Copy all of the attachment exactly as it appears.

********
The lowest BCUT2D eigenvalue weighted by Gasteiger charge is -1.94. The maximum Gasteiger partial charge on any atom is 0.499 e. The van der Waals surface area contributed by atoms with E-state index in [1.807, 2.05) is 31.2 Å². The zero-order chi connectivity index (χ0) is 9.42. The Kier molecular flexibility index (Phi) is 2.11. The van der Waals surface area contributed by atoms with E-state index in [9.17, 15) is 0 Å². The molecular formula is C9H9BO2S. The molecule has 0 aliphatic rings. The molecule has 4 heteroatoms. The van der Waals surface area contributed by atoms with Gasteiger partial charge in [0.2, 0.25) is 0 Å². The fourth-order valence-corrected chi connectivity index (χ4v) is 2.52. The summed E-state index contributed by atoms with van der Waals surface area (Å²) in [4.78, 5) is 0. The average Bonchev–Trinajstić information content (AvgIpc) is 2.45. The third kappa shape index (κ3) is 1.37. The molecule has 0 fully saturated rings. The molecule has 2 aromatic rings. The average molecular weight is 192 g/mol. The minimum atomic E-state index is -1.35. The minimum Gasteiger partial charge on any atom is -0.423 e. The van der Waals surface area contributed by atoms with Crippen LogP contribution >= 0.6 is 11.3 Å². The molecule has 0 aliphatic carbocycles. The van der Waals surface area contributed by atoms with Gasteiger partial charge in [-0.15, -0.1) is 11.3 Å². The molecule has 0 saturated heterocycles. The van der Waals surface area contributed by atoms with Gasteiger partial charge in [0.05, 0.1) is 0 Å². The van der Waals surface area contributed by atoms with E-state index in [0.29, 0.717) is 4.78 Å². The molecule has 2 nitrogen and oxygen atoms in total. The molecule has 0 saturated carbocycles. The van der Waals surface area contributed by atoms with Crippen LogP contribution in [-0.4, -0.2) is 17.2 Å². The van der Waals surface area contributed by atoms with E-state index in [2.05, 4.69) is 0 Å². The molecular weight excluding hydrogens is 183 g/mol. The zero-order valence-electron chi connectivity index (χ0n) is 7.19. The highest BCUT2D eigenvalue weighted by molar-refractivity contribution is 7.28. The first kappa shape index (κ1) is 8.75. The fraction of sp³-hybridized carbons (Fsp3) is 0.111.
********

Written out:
The lowest BCUT2D eigenvalue weighted by Gasteiger charge is -1.94. The maximum Gasteiger partial charge on any atom is 0.499 e. The van der Waals surface area contributed by atoms with E-state index in [1.807, 2.05) is 31.2 Å². The zero-order chi connectivity index (χ0) is 9.42. The Kier molecular flexibility index (Phi) is 2.11. The van der Waals surface area contributed by atoms with E-state index in [9.17, 15) is 0 Å². The molecular formula is C9H9BO2S. The molecule has 0 aliphatic rings. The molecule has 4 heteroatoms. The van der Waals surface area contributed by atoms with Gasteiger partial charge in [0.2, 0.25) is 0 Å². The fourth-order valence-corrected chi connectivity index (χ4v) is 2.52. The summed E-state index contributed by atoms with van der Waals surface area (Å²) in [4.78, 5) is 0. The average Bonchev–Trinajstić information content (AvgIpc) is 2.45. The third kappa shape index (κ3) is 1.37. The molecule has 0 fully saturated rings. The molecule has 2 aromatic rings. The average molecular weight is 192 g/mol. The minimum atomic E-state index is -1.35. The minimum Gasteiger partial charge on any atom is -0.423 e. The van der Waals surface area contributed by atoms with Crippen LogP contribution >= 0.6 is 11.3 Å². The molecule has 0 aliphatic carbocycles. The van der Waals surface area contributed by atoms with Gasteiger partial charge in [-0.15, -0.1) is 11.3 Å². The molecule has 0 saturated heterocycles. The van der Waals surface area contributed by atoms with Gasteiger partial charge in [0.05, 0.1) is 0 Å². The van der Waals surface area contributed by atoms with E-state index in [0.29, 0.717) is 4.78 Å². The molecule has 2 nitrogen and oxygen atoms in total. The molecule has 0 saturated carbocycles. The van der Waals surface area contributed by atoms with Crippen LogP contribution in [-0.4, -0.2) is 17.2 Å². The van der Waals surface area contributed by atoms with E-state index in [2.05, 4.69) is 0 Å². The molecular weight excluding hydrogens is 183 g/mol. The zero-order valence-electron chi connectivity index (χ0n) is 7.19. The highest BCUT2D eigenvalue weighted by molar-refractivity contribution is 7.28. The first kappa shape index (κ1) is 8.75. The fraction of sp³-hybridized carbons (Fsp3) is 0.111.